Berlin-born Christian Thielemann returned to his home town to once again conduct the Berlin Philharmonic in an all Richard Strauss programme, featuring two almost completely unknown pieces – the Sonatina for 16 wind instruments in F major “Aus der Werkstatt eines Invaliden” and Three Hymns by Friedrich Hölderlin, before ending with the popular Rosenkavalier Suite.

Christian Thielemann and Anja Kampe with the Berlin Philharmonic © Stephan Rabold
Christian Thielemann and Anja Kampe with the Berlin Philharmonic
© Stephan Rabold

In homage to the passing of Mariss Jansons, who had conducted the Berlin Philharmonic numerous times, Thielemann and the orchestra played the prelude to Lohengrin by Richard Wagner. Many orchestra members were visibly touched as they gave a shimmering, ethereal rendition of the music. By a flick of his hand, Thielemann stopped any applause, instating instead a moment of respectful silence.

No wonder this is the very first time the Sonatina for 16 wind instruments, composed by the almost 80-year-old Strauss in 1943, has been performed only now by the Berliners: it requires an excellent and homogenous ensemble of flutes, oboes, clarinets, bassoons and horns. Even though titled “From the Workshop of an Invalid”, it is anything but a series of simple finger exercises. All three movements require constant high concentration by all musicians – not necessarily because of the level of difficulty but because of the many modulations and repetitions of the main themes. The 28-minute long work in three movements is instantly recognisable as Straussian. Thielemann gave each movement time to expand, so much so that there was barely a difference between the Allegro moderato of the first contemplative movement and the Allegro molto of the last, with its Till Eulenspiegel-like accents. The piece is infused with serene images of a never-ending creation, which are reflected in ever-new melodies and instrumental twists. Throughout, Thielemann was constantly busy teasing out the subversive volts of the score by the mature Strauss.

The three orchestral anthems, based on poems by Friedrich Hölderlin do not count to Strauss’ most popular, even though they were premiered by the Berliners in 1921, the year in which they were composed. Titled Hymne an die Liebe, Rückkehr in die Heimat and Die Liebe, the texts sound overly sentimental and heroic to contemporary ears. Anja Kampe, no stranger to Strauss, tried to elicit these emotions with her clear and soaring dramatic soprano, but had a hard time coming up against the opulent orchestral sound, with Thielemann giving her no slack, even in the Pianissimi passages. Adding to this, Kampe’s diction was practically non existent. Even so, these three songs deserve to be more present in concert programming.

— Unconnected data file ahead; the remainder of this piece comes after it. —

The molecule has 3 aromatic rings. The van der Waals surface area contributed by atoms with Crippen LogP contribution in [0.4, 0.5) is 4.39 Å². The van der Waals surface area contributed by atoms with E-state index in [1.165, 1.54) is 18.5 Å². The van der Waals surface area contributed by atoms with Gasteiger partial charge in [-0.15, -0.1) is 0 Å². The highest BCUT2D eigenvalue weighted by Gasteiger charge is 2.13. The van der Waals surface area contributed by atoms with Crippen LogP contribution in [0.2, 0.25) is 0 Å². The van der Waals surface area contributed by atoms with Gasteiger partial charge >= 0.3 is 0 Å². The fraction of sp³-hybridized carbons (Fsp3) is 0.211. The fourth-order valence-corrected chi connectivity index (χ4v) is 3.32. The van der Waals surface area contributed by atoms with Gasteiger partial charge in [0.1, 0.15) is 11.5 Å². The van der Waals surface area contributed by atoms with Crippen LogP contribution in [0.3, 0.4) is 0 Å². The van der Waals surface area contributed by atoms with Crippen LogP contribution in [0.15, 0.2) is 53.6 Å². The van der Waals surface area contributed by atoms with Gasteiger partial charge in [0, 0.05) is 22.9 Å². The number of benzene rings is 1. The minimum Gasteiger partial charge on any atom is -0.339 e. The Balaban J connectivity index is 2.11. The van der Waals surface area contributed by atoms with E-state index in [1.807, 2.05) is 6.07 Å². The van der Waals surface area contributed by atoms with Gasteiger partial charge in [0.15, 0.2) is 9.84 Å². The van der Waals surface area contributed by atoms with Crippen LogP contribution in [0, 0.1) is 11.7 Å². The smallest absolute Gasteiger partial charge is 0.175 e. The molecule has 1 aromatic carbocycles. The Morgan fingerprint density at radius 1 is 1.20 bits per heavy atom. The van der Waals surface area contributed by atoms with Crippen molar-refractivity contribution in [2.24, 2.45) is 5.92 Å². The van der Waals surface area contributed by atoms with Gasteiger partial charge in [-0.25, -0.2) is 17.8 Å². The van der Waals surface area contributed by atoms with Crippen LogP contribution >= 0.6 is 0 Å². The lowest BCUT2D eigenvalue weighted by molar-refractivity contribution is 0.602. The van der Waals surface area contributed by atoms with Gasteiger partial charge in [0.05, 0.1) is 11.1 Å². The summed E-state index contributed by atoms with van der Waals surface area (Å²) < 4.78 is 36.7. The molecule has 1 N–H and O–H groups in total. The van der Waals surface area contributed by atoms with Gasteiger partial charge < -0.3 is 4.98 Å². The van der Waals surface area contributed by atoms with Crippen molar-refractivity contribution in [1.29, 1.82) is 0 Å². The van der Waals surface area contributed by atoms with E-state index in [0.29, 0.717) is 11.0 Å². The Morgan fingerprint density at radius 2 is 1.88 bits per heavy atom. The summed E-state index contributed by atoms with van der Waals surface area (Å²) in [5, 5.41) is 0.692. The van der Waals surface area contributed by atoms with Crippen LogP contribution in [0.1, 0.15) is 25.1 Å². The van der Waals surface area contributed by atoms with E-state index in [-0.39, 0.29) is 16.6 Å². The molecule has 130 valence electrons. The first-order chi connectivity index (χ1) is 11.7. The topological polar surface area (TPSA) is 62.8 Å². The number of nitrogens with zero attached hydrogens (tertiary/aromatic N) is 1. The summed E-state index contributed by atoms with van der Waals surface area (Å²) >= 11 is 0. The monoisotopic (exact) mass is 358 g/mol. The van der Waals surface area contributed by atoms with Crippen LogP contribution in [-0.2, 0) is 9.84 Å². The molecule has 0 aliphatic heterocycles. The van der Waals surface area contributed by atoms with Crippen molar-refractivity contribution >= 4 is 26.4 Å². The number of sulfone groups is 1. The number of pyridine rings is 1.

The evening’s pièce de resistance was the ever popular orchestral suite in the version most likely put together by Artur Rodzinski in 1944 and published by Strauss under his own name in 1945. Thielemann visibly enjoyed this piece, jumping onto the podium and urging the orchestra on impetuously. On the other hand, he had the strings section play the presentation of the rose so sweetly and lyrically, without any allusions to false pretence or sentimentality, that any listener was convinced of the true love that springs spontaneously between Octavian and Sophie. In sharp contrast was the boisterous umpapa during Baron Ochs’ actions in the tavern, with its shrill discordancies. The recurring theme uniting the young lovers, now with the Marschallin’s blessing, simply blossomed to the enjoyment of all. The orchestra clearly relished this work just as much as Thielemann enjoyed conducting it. 

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